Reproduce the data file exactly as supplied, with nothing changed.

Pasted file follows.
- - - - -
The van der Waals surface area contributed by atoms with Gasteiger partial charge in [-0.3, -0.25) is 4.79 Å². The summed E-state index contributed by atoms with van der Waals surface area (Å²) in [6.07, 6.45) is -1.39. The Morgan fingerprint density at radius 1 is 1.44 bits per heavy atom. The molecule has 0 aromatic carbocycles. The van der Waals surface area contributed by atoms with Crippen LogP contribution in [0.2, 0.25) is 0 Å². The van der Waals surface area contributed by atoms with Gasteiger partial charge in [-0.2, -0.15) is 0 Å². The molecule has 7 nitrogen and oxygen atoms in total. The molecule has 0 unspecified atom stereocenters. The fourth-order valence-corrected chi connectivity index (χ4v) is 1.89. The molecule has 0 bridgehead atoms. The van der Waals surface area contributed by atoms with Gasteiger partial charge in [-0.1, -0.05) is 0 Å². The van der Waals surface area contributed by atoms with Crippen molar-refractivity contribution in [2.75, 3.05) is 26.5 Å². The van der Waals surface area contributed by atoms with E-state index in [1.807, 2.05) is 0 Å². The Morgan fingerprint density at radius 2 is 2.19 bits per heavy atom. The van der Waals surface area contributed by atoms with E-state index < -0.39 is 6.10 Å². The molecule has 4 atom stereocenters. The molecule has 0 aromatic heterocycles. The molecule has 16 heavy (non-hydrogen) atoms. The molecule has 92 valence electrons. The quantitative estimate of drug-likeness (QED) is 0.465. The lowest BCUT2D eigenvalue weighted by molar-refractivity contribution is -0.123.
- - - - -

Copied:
The van der Waals surface area contributed by atoms with Gasteiger partial charge in [-0.3, -0.25) is 4.79 Å². The summed E-state index contributed by atoms with van der Waals surface area (Å²) in [6.07, 6.45) is -1.39. The Morgan fingerprint density at radius 1 is 1.44 bits per heavy atom. The molecule has 0 aromatic carbocycles. The van der Waals surface area contributed by atoms with Crippen LogP contribution in [0.2, 0.25) is 0 Å². The van der Waals surface area contributed by atoms with Gasteiger partial charge in [-0.2, -0.15) is 0 Å². The molecule has 7 nitrogen and oxygen atoms in total. The molecule has 0 unspecified atom stereocenters. The fourth-order valence-corrected chi connectivity index (χ4v) is 1.89. The molecule has 0 bridgehead atoms. The van der Waals surface area contributed by atoms with Gasteiger partial charge in [-0.1, -0.05) is 0 Å². The van der Waals surface area contributed by atoms with Crippen molar-refractivity contribution in [2.75, 3.05) is 26.5 Å². The van der Waals surface area contributed by atoms with E-state index in [1.807, 2.05) is 0 Å². The Morgan fingerprint density at radius 2 is 2.19 bits per heavy atom. The van der Waals surface area contributed by atoms with E-state index < -0.39 is 6.10 Å². The molecule has 4 atom stereocenters. The molecule has 0 aromatic heterocycles. The molecule has 16 heavy (non-hydrogen) atoms. The molecule has 92 valence electrons. The quantitative estimate of drug-likeness (QED) is 0.465. The lowest BCUT2D eigenvalue weighted by molar-refractivity contribution is -0.123.